Psychedelic sponges. Why?

Vice, of all publications, examines the strange chemistry of the first-known psychedelic sponges… trying to figure out why sponges would make something as potent as DMT anyway:

It would be a tragically anthropocentric mistake to assume that Smenospongia aurea produces 5-Br-DMT and related tryptamines to provide terrestrial vertebrates such as you and me with a transient psychedelic high. Serotonin is present in nearly every living organism, yet appears to be conspicuously absent from the Porifera, having only been detected on a handful of occasions in the history of sponge analysis. Let me propose a simple explanation: Serotonin is an extraordinarily potent barnacle attractant. So potent a barnacle attractant is serotonin that it’s used as the gold standard in the Kawahara barnacle-settlement assay.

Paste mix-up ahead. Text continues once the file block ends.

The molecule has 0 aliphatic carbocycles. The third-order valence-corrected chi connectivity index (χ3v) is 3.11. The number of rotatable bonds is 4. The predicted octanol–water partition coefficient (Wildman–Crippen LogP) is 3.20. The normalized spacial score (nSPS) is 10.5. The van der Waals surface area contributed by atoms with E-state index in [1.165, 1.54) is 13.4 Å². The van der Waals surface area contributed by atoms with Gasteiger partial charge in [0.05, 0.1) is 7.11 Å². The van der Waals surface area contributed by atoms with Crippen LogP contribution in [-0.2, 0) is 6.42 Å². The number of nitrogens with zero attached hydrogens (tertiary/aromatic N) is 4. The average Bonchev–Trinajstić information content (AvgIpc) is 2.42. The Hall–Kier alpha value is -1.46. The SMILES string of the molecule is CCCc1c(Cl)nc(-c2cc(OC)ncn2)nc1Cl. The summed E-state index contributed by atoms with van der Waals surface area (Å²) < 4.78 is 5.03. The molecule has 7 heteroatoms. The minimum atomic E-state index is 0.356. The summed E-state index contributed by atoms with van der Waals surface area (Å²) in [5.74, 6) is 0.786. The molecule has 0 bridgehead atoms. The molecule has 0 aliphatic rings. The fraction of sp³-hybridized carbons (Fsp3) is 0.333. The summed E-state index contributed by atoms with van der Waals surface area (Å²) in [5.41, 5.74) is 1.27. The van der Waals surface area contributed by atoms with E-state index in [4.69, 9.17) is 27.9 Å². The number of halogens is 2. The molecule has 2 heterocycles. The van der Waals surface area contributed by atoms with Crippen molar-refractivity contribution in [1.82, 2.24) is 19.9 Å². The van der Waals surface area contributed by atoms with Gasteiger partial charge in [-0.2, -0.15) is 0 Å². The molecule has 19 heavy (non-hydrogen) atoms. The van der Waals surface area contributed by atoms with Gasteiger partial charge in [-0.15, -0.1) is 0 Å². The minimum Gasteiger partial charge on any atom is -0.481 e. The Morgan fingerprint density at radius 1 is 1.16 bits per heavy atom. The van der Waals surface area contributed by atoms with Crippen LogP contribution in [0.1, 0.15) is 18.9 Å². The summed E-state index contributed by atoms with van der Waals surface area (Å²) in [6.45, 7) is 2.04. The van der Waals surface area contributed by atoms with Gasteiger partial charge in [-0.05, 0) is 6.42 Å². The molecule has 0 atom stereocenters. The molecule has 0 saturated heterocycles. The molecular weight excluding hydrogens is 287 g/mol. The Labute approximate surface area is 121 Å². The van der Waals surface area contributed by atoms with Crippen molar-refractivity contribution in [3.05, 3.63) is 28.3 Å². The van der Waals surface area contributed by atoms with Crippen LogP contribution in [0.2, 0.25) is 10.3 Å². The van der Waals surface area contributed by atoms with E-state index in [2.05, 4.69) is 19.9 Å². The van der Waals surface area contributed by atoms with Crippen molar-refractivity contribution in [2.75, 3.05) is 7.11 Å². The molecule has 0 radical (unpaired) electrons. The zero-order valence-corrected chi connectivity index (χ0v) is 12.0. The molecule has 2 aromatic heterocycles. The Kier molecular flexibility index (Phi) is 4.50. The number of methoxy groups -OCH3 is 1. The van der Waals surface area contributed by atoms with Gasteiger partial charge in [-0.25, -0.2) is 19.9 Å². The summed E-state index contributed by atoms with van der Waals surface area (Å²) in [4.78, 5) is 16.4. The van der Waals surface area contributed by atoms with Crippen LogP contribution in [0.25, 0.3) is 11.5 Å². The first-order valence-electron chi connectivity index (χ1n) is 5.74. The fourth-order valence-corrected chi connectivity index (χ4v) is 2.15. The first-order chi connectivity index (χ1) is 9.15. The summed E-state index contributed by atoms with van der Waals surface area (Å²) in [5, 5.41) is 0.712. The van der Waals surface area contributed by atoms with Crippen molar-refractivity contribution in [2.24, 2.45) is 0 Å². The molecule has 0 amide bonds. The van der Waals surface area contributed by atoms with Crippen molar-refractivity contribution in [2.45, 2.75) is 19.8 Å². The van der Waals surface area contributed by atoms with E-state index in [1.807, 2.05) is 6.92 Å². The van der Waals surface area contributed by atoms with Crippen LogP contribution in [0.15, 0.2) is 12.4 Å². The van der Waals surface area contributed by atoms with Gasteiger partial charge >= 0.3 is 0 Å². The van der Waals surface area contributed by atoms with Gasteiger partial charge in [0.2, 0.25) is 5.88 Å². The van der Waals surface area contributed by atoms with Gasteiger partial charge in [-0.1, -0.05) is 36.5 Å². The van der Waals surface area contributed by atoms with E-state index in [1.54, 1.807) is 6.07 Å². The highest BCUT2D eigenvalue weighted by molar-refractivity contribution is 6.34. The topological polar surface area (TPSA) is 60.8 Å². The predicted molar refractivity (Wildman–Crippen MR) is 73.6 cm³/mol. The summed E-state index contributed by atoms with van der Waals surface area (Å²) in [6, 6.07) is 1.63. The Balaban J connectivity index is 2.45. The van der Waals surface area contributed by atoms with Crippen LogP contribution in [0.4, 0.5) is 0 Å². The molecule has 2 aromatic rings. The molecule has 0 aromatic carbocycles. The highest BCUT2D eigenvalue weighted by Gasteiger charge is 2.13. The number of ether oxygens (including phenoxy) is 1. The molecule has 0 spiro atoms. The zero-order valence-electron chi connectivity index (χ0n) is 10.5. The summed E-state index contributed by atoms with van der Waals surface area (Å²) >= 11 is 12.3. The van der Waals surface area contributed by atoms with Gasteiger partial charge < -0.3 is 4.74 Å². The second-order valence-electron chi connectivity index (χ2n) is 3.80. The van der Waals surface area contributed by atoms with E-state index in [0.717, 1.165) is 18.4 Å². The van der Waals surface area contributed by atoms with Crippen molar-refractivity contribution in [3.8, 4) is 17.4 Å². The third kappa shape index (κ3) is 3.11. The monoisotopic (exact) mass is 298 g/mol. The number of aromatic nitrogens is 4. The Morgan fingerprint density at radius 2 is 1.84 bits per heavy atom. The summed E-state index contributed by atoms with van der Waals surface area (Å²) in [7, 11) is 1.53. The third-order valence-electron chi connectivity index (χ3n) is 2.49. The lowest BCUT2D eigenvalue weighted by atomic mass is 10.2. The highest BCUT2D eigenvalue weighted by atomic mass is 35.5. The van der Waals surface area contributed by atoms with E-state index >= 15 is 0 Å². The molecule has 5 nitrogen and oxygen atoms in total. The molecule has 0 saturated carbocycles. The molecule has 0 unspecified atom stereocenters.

But what’s more important than the lack of serotonin in sponges is the abundance of close serotonin derivatives. In the same manner that serotonin induces barnacle settlement, drugs that modify serotonin neurotransmission, specifically SSRIs like the pharmaceutical antidepressant imipramine, act as potent biocides repelling barnacles and other would-be colonizers.

In an ocean dangerously polluted with antifouling biocides like tributyltin, a future in which boats are painted with the psychedelic essence of Smenospongia aurea is an uplifting prospect.